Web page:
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After Stuckey's death, police did obtain a warrant to go through her apartment and collect evidence.
The CIRT arrived around 9:30 a.m., more than two hours after officers initially arrived at the scene. A few minutes later, officers deemed that negotiations were fruitless and decided to enter Stuckey's apartment, after giving her a final two-minute ultimatum to get out on her own.
Faggiano, the New York police veteran providing an expert opinion for the plaintiffs, writes in his report that ultimatums in barricaded-suspect situations are bad ideas, short of what's known as a "triggering event" — something that requires an immediate response.
Ijames, the expert for the police department, acknowledges in his report that deadlines are discouraged but maintains that the officers' handling of the plan was reasonable.
Lovett has denied issuing an ultimatum. But other officers, including Roberson, were under the impression that a two-minute deadline was part of the plan.
Roberson's team approached Stuckey's second-story apartment. Officer John Olson had the shield, Officer Dan Stewart was behind him, and Roberson was behind Stewart. Trailing them was Officer Seth Meyer, who carried a breacher to knock down the door.
Roberson told Taylor to let Stuckey know that she had two minutes to come out of her apartment. He said her response was more banging on the door and more threats to kill officers.
Roberson started counting down the first minute on his watch, then notified dispatch that they were going in.
In front of the door, the shield went up, and Officer Stewart put a key in Stuckey's lock.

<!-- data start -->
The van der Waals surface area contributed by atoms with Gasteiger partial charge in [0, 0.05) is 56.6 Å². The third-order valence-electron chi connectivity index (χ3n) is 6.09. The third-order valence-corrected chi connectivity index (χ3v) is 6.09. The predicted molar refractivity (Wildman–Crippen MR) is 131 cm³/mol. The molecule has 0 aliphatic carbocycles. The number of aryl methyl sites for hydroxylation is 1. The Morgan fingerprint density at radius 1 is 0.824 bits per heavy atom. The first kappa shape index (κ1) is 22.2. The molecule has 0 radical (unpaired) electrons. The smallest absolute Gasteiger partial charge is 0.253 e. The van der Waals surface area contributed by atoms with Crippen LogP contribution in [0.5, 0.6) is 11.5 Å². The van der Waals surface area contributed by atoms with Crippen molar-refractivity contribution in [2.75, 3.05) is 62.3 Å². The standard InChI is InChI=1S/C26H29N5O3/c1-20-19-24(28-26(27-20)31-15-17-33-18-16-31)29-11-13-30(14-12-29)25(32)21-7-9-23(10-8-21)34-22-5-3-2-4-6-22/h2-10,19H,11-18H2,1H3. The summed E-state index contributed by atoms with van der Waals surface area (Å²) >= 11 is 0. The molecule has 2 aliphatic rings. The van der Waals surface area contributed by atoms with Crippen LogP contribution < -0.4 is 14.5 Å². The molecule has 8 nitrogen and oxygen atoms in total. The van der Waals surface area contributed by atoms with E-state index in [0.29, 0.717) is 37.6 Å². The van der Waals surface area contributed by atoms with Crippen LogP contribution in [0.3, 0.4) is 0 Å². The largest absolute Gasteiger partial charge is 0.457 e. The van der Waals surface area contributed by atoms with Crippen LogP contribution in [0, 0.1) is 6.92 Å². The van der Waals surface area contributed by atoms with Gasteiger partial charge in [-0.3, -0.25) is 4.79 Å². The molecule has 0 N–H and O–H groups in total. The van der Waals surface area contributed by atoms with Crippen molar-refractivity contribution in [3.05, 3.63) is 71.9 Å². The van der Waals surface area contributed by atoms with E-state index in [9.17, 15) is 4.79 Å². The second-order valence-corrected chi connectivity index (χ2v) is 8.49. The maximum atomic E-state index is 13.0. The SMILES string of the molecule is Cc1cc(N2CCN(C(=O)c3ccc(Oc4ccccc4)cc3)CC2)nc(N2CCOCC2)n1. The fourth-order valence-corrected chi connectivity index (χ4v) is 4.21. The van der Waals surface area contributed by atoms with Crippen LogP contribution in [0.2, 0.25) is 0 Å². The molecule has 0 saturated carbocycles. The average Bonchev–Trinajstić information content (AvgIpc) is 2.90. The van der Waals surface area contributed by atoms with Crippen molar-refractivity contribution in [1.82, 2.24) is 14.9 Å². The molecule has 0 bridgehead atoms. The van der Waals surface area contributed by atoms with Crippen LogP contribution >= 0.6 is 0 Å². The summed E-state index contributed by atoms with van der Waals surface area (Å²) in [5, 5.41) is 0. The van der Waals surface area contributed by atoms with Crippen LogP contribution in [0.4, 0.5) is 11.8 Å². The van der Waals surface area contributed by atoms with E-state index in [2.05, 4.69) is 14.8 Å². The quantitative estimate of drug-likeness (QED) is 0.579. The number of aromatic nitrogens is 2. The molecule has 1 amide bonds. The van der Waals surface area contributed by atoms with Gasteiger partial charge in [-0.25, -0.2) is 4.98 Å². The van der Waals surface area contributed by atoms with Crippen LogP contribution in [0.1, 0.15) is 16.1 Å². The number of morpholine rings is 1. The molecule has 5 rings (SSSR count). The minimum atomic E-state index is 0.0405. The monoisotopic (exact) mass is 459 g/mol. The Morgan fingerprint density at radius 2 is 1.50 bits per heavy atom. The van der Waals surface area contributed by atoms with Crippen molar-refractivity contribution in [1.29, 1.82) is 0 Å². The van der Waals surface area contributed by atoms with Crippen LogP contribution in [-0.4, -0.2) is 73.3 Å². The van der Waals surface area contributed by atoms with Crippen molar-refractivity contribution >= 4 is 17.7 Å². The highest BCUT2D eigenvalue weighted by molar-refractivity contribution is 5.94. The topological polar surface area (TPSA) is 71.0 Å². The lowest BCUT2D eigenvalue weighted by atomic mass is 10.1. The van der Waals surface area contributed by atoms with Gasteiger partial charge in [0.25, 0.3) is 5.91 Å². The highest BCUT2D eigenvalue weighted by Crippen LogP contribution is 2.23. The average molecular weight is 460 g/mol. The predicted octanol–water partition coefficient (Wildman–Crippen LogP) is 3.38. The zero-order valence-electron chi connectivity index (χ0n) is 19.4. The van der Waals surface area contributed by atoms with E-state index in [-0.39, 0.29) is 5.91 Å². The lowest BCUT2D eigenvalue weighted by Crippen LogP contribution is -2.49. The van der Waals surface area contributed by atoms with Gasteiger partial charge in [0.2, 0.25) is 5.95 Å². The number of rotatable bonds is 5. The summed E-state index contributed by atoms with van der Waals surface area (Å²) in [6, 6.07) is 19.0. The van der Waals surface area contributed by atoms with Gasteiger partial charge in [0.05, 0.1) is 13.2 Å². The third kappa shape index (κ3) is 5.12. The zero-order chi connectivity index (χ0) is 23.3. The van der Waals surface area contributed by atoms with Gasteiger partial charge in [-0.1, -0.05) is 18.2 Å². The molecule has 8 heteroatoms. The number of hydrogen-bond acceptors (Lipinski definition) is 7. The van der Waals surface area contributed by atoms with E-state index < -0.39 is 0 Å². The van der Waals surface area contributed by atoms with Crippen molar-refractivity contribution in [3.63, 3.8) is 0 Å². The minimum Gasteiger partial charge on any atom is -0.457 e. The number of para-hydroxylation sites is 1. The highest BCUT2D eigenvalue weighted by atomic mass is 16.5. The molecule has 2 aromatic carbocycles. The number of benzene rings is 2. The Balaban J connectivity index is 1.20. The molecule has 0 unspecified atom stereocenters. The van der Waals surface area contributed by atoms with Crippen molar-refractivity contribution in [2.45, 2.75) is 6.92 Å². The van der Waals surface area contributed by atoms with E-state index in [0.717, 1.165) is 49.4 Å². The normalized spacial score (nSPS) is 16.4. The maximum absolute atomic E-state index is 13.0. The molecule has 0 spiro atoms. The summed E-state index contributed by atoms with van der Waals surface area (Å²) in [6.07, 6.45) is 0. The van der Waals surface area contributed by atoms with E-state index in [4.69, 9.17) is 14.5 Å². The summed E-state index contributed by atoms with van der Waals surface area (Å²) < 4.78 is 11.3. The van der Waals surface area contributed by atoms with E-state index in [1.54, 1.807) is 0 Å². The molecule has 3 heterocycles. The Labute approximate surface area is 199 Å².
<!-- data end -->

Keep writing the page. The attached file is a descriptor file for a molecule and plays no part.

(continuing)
Stuckey had chained the door, but officers could see her swinging a bat.
Roberson said in his interview that she had a look like "nobody's home." He went on: "And it wasn't like somebody you maybe be able to calm down and talk nicely to and get her to calm down. She didn't, she didn't appear to be reasonable."
Lovett said in his OISIT interview that Stuckey's voice had changed markedly from the time he was at her apartment the night before. The morning of March 31, he said, she sounded almost like a man.
Another member of Roberson's team worked to take the door off its hinges until it dislodged at an angle.
Roberson could now see Stuckey from the waist up. He stood in the doorway while the officers around him told Stuckey to put down her baseball bat. He held a Taser gun in his right hand, sizing up whether to use it to temporarily debilitate her.
The presence of that Taser contradicts the police officers' reported belief that Stuckey had created a fire hazard in her apartment. A Taser gives off an electrical charge and its use is discouraged near flammable liquid.
Roberson managed to take Stuckey's bat from her while firing a Taser round at her. He saw the Taser prongs hit her; the weapon had no effect, he said later. People hit with a Taser don't usually remain on their feet for long.
Stuckey fetched a broom handle while Roberson reloaded. The second Taser shot also proved ineffective. (Stuckey's autopsy report indicated that the Taser prongs never pierced her skin.)
Roberson said he watched her reach for a shiny object and realized that it was a knife. Roberson claimed that she had her arm cocked as though she were preparing to throw it at him. He was wearing riot gear but told investigators that he felt threatened.